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—Renault at home
Le Castellet, July 25th
THIS report of the French Grand Prix could well have been tacked on to the end of the one on the British Grand Prix in last month's issue of MOTOR SPORT, for anyone involved in the French race had to be on their way to the south of France by the time the salvage men had finished cleaning up the rubbish and debris left over from the British race. Such are the vagaries and control of world-wide Formula One racing these days that publicity and money-making come before all else, and certainly before reason and logic. Only four clear days after the race at Brands Hatch finished, practice began at the Paul Ricard circuit in the south of France for the French Grand Prix, and in that time everything had to be packed up, repaired or replaced, transported something the 1,000 miles, unpacked and made ready for a 10 a.m, start on Friday morning. While half the world seems to have no work to do, the other half seem to have too much, so it was not surprising that one or two teams were not in the best of fettle for the French race.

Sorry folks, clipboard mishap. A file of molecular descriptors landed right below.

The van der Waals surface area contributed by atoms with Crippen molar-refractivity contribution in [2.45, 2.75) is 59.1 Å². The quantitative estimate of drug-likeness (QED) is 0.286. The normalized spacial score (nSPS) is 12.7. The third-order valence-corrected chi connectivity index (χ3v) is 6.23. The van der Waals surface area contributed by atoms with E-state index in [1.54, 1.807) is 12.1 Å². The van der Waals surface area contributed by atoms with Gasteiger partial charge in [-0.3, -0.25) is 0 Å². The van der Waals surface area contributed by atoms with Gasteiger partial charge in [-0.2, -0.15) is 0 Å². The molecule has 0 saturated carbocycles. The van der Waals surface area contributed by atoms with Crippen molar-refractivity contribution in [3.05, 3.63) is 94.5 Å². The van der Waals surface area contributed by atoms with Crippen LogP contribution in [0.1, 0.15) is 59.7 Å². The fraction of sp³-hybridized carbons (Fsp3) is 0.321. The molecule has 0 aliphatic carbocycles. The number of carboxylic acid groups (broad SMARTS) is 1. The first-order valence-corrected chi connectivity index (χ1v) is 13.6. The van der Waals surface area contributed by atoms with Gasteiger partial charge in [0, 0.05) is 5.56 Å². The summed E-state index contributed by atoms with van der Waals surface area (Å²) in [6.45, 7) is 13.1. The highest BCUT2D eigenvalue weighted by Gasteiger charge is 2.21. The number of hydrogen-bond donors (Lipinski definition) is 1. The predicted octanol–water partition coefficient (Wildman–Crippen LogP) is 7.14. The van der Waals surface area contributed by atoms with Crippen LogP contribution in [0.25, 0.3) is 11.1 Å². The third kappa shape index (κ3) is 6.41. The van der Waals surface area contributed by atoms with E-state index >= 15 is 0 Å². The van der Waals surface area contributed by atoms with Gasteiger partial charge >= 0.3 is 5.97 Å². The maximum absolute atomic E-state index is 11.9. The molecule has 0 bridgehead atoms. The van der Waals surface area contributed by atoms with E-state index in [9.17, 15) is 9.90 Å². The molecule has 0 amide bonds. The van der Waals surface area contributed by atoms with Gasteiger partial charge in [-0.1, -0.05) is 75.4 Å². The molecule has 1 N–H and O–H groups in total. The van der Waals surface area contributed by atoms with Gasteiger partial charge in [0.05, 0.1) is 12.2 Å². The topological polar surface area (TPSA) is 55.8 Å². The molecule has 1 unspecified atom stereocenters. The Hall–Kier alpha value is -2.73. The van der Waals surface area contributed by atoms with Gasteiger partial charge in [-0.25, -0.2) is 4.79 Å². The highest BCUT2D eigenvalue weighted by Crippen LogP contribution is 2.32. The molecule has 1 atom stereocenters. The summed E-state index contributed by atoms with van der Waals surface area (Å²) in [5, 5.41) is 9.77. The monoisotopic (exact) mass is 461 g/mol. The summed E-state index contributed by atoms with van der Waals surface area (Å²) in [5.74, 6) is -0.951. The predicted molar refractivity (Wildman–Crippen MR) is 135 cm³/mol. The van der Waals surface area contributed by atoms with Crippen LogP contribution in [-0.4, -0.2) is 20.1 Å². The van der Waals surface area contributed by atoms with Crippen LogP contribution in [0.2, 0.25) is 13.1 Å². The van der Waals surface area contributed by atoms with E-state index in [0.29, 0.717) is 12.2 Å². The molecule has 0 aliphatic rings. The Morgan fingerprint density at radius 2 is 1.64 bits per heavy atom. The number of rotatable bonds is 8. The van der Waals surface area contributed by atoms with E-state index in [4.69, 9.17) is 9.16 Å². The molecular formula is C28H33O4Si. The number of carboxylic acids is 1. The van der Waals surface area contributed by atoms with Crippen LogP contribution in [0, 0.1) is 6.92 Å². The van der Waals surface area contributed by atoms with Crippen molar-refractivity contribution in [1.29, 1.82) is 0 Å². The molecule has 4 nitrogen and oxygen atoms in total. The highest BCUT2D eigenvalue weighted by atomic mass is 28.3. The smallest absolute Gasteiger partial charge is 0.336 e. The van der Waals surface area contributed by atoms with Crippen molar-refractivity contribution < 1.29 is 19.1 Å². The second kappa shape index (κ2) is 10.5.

Team Lotus had to make another substitution as, after attempting the British GP with his injured arm, Nigel Mansell was back on the sick list, so Geoff Lees was co-opted into the second Lotus 91. Otherwise everyone made the transfer from Britain to France safely and in order. A management decision within the Talbot-Ligier team decreed "no more time-wasting with the old JSI7" and there were three of the 1982 JS19 cars in the pits, number three being the new one that Laffite had raced at Brands Hatch (not number two as reported). Renault had to dig out an old one to replace the new one Arnoux crashed on the Brands Hatch start line, and this was RE38B, last seen at Monte Carlo. There was a distinctly nervous air about the team, as if the Guillotine was poised above them, ready to drop if they failed to win their own race, and rumour had it that already development money was being held back. The Fittipaldi team were preparing to run their new F9 car as their first string, keeping an old F8D as a spare, and some of the smaller teams like ATS and Tyrrell had come up with smoother bodywork in the hope of gaining a few extra m.p.h. down the long Mistrale straight.